Micro-chipping away at privacy: privacy implications created by the new Queensland driver licence proposal

Article


Hart, Caroline. 2007. "Micro-chipping away at privacy: privacy implications created by the new Queensland driver licence proposal." QUT Law Review. 7 (2), pp. 305-324.
Article Title

Micro-chipping away at privacy: privacy implications created by the new Queensland driver licence proposal

ERA Journal ID33734
Article CategoryArticle
Authors
AuthorHart, Caroline
Journal TitleQUT Law Review
Journal Citation7 (2), pp. 305-324
Number of Pages20
Year2007
Place of PublicationBrisbane, Australia
ISSN1445-6230
1445-6249
2201-7275
Web Address (URL)http://www.law.qut.edu.au/ljj/
Abstract

Queensland Transport plans to launch its 'New Queensland Driver Licence' Smartcard in 2008. The introduction will commence in November 2008 as a pilot with a complete rollout in July 2009. Delivery of the smartcard driver licence could be through a public-private partnership, with revenue earned through the partnership helping to offset the costs of the new driver licence. The most recent media statement on the proposal, dated January 18 2007, confirmed that shortlisted bidders had been invited to submit binding bids for the development of the new licence. This will make Queensland the first State in Australia to introduce a smartcard driver licence.
Whilst Queensland Transport has specifically addressed issues of privacy in its Privacy Management Strategy, the use of the smartcard technology will occur despite the absence of clear legislative protections including legal redress for information privacy. The Australian Law Reform Commission (ALRC) in its recent Review of Australian Privacy Law Discussion Paper (ALRC Discussion Paper) has identified the use of smartcards as raising significant privacy concerns including their lack of anonymity; their ability to collect vast amounts of information; and the ability to generate profiles. It is disappointing that Queensland has failed to implement the recommendations of the 1998 Queensland Legal, Constitutional and Administrative Review Committee's Report on Privacy in Queensland that would have created adequate protections for privacy as a means of balancing the privacy concerns associated with smartcards. This article considers the privacy implications associated with the NQDL Proposal particularly in the absence of state privacy legislation. It concludes that information privacy legislation in Queensland is required as a matter of priority.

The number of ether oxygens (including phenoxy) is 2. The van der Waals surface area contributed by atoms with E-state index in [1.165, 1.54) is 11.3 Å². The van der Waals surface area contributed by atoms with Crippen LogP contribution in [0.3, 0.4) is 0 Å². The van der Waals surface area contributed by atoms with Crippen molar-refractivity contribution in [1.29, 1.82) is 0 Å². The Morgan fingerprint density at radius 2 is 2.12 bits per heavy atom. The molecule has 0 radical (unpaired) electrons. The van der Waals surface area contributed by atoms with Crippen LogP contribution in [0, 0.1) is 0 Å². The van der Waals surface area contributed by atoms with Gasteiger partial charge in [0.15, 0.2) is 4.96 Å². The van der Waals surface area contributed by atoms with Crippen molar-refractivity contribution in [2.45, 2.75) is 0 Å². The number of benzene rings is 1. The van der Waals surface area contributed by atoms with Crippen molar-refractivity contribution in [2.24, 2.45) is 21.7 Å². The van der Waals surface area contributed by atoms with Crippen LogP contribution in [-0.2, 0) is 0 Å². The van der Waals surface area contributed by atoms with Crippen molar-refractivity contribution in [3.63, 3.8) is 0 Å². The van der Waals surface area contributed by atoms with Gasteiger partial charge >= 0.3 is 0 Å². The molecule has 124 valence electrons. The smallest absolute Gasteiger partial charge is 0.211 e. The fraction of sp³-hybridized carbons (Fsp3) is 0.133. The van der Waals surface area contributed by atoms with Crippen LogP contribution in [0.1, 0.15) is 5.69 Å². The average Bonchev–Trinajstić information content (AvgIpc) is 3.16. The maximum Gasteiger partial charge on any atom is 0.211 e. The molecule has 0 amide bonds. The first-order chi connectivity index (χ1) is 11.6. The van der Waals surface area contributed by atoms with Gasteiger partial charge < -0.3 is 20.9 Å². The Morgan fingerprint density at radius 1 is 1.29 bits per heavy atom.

Keywordsprivacy; technology; public-private partnership; government policy; public law; driver licence
ANZSRC Field of Research 2020440709. Public policy
460499. Cybersecurity and privacy not elsewhere classified
480701. Administrative law
Public Notes

File reproduced in accordance with the copyright policy of the publisher/author.

Byline AffiliationsSchool of Law
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